The other set of fond memories that I have of this restaurant came later, in my college years.  We used to spend hours and hours and hours at this restaurant until all hours of the night, smoking endless cigarettes (back when I smoked) and drinking coffee.  Very often, we’d be coming back from whatever drunkenness we’d found earlier that night, and equally as often, we’d have a group of us just sitting around and enjoying the free time we had with each other.  One night, we had this waitress named Barb taking care of us — sweetest lady you could ever want to meet.  She got to know us a bit, offered advice when we asked her while we tried to sort out whatever angst-ridden early-20s problem we were entangled with, she was just wonderful.  Since we were regulars and so was she, we grew to respect her like one of our own elders over time.  

Once, I overtipped her by five or ten bucks in a way that was obviously an accident (I don’t recall the specific details after all these years), and the next time we came in a couple of days later, she made sure to give it back.  All of it — she showed me the math.  I told her that I really appreciated it because we were all getting through college and broke as I was, those dollars were much appreciated.  I threw it in with her regular tip that night, and made sure she knew it was for her.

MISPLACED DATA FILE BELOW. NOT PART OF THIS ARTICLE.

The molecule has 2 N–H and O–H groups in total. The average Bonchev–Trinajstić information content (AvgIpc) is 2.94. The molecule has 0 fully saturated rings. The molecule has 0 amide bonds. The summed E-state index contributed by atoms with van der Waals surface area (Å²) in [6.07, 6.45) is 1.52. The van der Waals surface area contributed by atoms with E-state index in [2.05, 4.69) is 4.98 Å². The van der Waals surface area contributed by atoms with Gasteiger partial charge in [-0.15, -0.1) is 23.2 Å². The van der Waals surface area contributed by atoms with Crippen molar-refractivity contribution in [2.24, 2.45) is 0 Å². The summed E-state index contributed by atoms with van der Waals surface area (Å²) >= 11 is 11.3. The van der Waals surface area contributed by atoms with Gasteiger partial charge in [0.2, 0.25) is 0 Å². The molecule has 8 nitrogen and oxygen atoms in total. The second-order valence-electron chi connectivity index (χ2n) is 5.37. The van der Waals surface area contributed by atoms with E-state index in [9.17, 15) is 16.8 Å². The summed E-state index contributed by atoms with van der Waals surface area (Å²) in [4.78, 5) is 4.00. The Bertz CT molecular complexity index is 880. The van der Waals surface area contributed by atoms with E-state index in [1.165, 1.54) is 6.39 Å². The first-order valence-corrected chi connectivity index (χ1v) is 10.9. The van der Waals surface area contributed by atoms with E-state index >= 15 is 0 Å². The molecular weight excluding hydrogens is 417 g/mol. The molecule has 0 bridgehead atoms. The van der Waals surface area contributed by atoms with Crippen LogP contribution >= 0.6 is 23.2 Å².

Having waited tables before (at Red Lobster) to get through college myself, I know the logistics of the job.  As such, I watched out for Barb whenever I could, making sure my friends tipped her well, and always tipped as much as I could for her time rather than for the single cup of coffee I ordered, four hours ago (and that she never let get below half empty).  I made sure we never took up one of her tables when there was a wait at the front door.  And I made sure I had enough to tip before I got my meal.  It was then that an interesting thing happened:  As tight as money was, I was actually saving money to tip her with.  I was not ordering the extra piece of pie or whatever so that I could tip her as abundantly as I could.  I loved knowing I was helping her, in whatever small way I could.